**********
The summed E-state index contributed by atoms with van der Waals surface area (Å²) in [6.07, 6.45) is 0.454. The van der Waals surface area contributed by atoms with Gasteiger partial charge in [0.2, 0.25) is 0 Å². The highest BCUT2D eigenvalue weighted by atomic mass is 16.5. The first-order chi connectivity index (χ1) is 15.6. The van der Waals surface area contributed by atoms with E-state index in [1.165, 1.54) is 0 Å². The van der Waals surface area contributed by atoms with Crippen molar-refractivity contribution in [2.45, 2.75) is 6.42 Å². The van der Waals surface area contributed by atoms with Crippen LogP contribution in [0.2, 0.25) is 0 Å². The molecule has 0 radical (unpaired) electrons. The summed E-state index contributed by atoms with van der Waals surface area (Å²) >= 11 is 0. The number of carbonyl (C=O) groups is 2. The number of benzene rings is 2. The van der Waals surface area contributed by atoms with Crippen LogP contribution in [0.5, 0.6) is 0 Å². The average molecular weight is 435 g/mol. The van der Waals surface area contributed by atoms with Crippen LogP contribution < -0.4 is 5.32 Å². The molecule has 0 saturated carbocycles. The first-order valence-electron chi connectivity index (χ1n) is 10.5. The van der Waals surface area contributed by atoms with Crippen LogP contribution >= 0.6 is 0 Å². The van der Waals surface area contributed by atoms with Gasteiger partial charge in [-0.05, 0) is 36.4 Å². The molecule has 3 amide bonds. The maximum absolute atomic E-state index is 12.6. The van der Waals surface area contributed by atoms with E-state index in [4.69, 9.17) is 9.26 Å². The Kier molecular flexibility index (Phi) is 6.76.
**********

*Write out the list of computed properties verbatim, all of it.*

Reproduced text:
The summed E-state index contributed by atoms with van der Waals surface area (Å²) in [6.07, 6.45) is 0.454. The van der Waals surface area contributed by atoms with Gasteiger partial charge in [0.2, 0.25) is 0 Å². The highest BCUT2D eigenvalue weighted by atomic mass is 16.5. The first-order chi connectivity index (χ1) is 15.6. The van der Waals surface area contributed by atoms with E-state index in [1.165, 1.54) is 0 Å². The van der Waals surface area contributed by atoms with Crippen molar-refractivity contribution in [2.45, 2.75) is 6.42 Å². The van der Waals surface area contributed by atoms with Crippen LogP contribution in [0.2, 0.25) is 0 Å². The molecule has 0 radical (unpaired) electrons. The summed E-state index contributed by atoms with van der Waals surface area (Å²) >= 11 is 0. The number of carbonyl (C=O) groups is 2. The number of benzene rings is 2. The van der Waals surface area contributed by atoms with Crippen LogP contribution in [0.5, 0.6) is 0 Å². The average molecular weight is 435 g/mol. The van der Waals surface area contributed by atoms with Crippen LogP contribution < -0.4 is 5.32 Å². The molecule has 0 saturated carbocycles. The first-order valence-electron chi connectivity index (χ1n) is 10.5. The van der Waals surface area contributed by atoms with Crippen LogP contribution >= 0.6 is 0 Å². The van der Waals surface area contributed by atoms with Gasteiger partial charge in [-0.05, 0) is 36.4 Å². The molecule has 3 amide bonds. The maximum absolute atomic E-state index is 12.6. The van der Waals surface area contributed by atoms with E-state index in [4.69, 9.17) is 9.26 Å². The Kier molecular flexibility index (Phi) is 6.76.